A buddha has wings – he does not hop. He knows how to go to the farthest star. He knows the way to approach the unknown, he has the key to unlock the doors to the mysterious. He is a master. And then something starts flowing through him which is not his own. He is only a medium; he is possessed. Then whatsoever he says is poetry; or, even if he keeps silent, his silence is poetry. His silence has tremendous music in it; whether he speaks or not doesn’t matter. Speaking, he speaks poetry; not speaking, he remains poetry. He is surrounded by poetry: he walks in poetry, he sleeps in poetry, poetry is his very soul, it is his essential being.
How does this poetry happen? It happens in surrender, it happens when the part gathers enough courage to surrender to the whole, when the dewdrop slips into the ocean and becomes the ocean.
Surrender is a very paradoxical state: on the one hand you disappear, on the other hand you appear for the first time in your infinite glory, in your multidimensional splendor. Yes, the dewdrop is gone, and gone forever; there is no way to recapture it, to reclaim it. The dewdrop has died as a drop, but in fact the dewdrop has become the ocean, has become oceanic. It still exists, no longer as a finite entity, but as something infinite, shore-less, boundless.
This is the meaning of the myth of the phoenix. He dies, he is utterly burned, reduced to ashes, and then suddenly he is reborn out of the ashes – resurrection. The phoenix represents Christ: crucifixion and resurrection. The phoenix represents Buddha: death as an ego, and a new birth as utter egolessness. It represents all those who have known; to know means to be a phoenix. Die as you are, so that you can be that which you really are! Die in all your inauthenticity, phoniness, separation from existence.
We go on believing that we are separate. We are not, not even for a single moment. In spite of your belief, you are one with the whole. But your belief can create nightmares for you; it is bound to create them. To believe that “I am separate” means to create fear.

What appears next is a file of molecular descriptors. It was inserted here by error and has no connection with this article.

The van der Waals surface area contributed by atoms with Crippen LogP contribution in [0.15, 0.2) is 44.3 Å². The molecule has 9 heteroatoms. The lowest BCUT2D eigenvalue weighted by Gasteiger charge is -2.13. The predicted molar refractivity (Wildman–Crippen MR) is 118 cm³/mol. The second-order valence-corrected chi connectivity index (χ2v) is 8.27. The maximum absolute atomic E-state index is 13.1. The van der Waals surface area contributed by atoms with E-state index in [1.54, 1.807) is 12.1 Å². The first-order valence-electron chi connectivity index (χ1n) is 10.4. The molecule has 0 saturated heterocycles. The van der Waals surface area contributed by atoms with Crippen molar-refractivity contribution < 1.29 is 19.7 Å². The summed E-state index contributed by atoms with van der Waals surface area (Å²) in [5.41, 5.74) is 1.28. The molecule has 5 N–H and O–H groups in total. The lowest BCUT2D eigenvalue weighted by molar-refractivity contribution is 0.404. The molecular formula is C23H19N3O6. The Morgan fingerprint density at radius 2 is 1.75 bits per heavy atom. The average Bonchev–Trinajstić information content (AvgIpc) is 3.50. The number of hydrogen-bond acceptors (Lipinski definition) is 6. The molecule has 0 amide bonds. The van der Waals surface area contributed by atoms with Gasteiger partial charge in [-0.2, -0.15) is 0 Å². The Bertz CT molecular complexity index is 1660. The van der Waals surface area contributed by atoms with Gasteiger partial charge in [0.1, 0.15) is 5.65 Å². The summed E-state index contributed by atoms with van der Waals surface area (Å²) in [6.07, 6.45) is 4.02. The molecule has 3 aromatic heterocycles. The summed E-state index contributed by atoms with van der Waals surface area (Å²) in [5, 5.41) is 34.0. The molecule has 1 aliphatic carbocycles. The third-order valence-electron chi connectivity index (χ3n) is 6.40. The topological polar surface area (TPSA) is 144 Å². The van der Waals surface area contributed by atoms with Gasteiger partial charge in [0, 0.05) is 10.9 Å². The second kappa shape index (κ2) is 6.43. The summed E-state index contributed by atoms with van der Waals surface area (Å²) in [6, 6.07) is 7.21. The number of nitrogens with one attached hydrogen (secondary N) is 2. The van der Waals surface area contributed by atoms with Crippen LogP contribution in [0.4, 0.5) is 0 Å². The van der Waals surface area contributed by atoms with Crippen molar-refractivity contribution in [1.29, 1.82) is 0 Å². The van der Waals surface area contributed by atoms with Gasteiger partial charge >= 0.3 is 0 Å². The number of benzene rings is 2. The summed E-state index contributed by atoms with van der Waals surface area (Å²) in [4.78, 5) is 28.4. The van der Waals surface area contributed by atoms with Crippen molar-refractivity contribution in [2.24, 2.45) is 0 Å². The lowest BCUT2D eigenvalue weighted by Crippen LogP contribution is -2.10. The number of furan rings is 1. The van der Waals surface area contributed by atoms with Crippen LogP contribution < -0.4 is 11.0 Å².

If you are separate from the whole, you can never get rid of fear, because the whole is so vast and you are so small, so tiny, so atomic, and you constantly have to fight the whole so that it does not absorb you. You have to be constantly alert, on guard, so the ocean does not simply take you in. You have to protect yourself behind walls and walls and walls. All this effort is nothing but fear. And then you are constantly aware that death is reaching you and death is going to destroy your separation. That’s what death is all about: death is the whole claiming the part back. And you are afraid that death will come and you will die. How to live long? How to attain a kind of deathlessness? Man tries it in many ways. To have children is one of the ways, hence the continuous urge to have children. The root of this desire to have children has nothing to do with children at all, it has something to do with death.
You know you will not be able to be here forever; howsoever you try, you are going to fail, you know it, because millions have failed and nobody has ever succeeded. You are hoping against hope. Then find some other ways. One of the simplest ways, the most ancient way, is to have children: you will not be here, but something of you, a particle of you, a cell of you, will go on living. That is a vicarious way of becoming immortal.